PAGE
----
Woman with allergies sneezing

What are allergies?

An allergy is where your body's immune system reacts to something typically harmless to people, such as pollen (hay fever), dust, or cat hair. It is also possible to have allergic reactions to specific foods, such as peanuts, shellfish, or wheat.

Allergies are common, with up to 1 in 4 people suffering from allergies in the UK. Symptoms are mostly mild, but the reactions can be severe and even life-threatening for some people.

What causes allergies?


Allergies are caused by your immune system overreacting to a specific substance, resulting in symptoms such as a rash, swelling, or digestive problems.

Many things that cause allergies (allergens) are common, everyday substances.

While you may not react to an allergen immediately, over time, your body’s immune system learns to recognise these substances and starts to respond to them as though they are harmful. It is your immune system reaction that causes the symptoms of allergies.

Allergies are more common in children than adults. While many childhood allergies can improve as the child gets older, allergies can be for life. It is also possible for adults to develop allergies at any point in their lives to things they weren’t previously allergic to.


Common allergens


Substances that cause allergic reactions are known as allergens. While many things can cause an allergic reaction, some are considerably more likely to than others.

Common allergens include:

  • Tree and grass pollen (known as hayfever)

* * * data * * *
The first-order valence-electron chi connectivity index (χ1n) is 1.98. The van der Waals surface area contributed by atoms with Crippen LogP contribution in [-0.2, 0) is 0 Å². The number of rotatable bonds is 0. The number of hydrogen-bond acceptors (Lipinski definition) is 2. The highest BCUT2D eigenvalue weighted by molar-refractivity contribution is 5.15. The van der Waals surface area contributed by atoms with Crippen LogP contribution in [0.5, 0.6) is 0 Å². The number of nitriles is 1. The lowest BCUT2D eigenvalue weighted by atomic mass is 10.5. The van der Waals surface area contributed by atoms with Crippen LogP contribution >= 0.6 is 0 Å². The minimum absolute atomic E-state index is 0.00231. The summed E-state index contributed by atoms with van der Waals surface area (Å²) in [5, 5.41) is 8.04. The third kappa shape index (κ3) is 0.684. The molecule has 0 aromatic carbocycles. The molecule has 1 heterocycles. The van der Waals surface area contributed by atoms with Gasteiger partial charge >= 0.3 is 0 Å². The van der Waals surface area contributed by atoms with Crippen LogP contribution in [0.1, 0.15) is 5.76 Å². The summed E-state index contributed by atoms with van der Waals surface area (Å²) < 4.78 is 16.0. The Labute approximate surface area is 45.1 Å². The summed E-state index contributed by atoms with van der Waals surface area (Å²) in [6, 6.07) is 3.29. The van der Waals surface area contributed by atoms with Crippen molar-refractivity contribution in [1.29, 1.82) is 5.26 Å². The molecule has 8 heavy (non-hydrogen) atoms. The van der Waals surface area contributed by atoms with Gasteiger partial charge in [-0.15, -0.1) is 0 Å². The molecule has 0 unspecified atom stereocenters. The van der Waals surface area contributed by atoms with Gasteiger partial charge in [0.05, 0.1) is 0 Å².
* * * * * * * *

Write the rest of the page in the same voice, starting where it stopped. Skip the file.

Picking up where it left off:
• Dust mites (found in household dust)

  • Feathers

  • Animal fur – especially from household pets such as cats and dogs

  • Insect stings or bites

  • Some medicines, such as penicillin or ibuprofen

  • Foods, such as peanuts, dairy products, and eggs – see food allergies

What are the symptoms of allergies?


Symptoms of allergic reactions can vary greatly depending on how you come into contact with the allergen and the severity of your allergy.


Inhaled allergens


Inhaled allergens include pollen (hay fever), dust, and pet fur.


  • Runny nose

  • Sneezing

  • Coughing or breathlessness

  • Sore itchy eyes that may be red or watery (known as allergic conjunctivitis)

  • Itchy mouth, throat, nose and ears


Insect Bites or Stings


Common examples are mosquito bites and bee stings.

  • kin rashes, itching, or hives

  • Swelling of lips, mouth

  • Swelling of the throat, causing difficulty breathing

  • Dizziness

  • Stomach pain, vomiting, or diarrhoea


Contact Allergens


Some people are allergic to chemicals that commonly come into contact with the skin, such as the chemicals in cosmetics, the nickel in jewellery, or the latex found in gloves and condoms.

  • An itchy rash

  • Dry, cracked, scaly skin – typically on white skin

  • Blisters

  • Burning or swelling and tenderness of the skin


Food Allergies


Food allergies are typically mild, but reactions may be severe or even life-threatening.

Symptoms commonly include:

  • Stomach pain

  • Feeling or being sick

  • Diarrhoea

  • Feeling lightheaded

  • Itchy skin or hives (a raised rash)

  • Swelling of the lips or face

  • Coughing or wheezing

  • Difficulty breathing


Common, Legally Labelled Food Allergens


It is possible to be allergic to any food. However, the Food Standards Agency lists 14 common food allergens. Food manufacturers must clearly label these allergens on food packaging (or the information must be readily available in restaurants, such as on menus or upon request).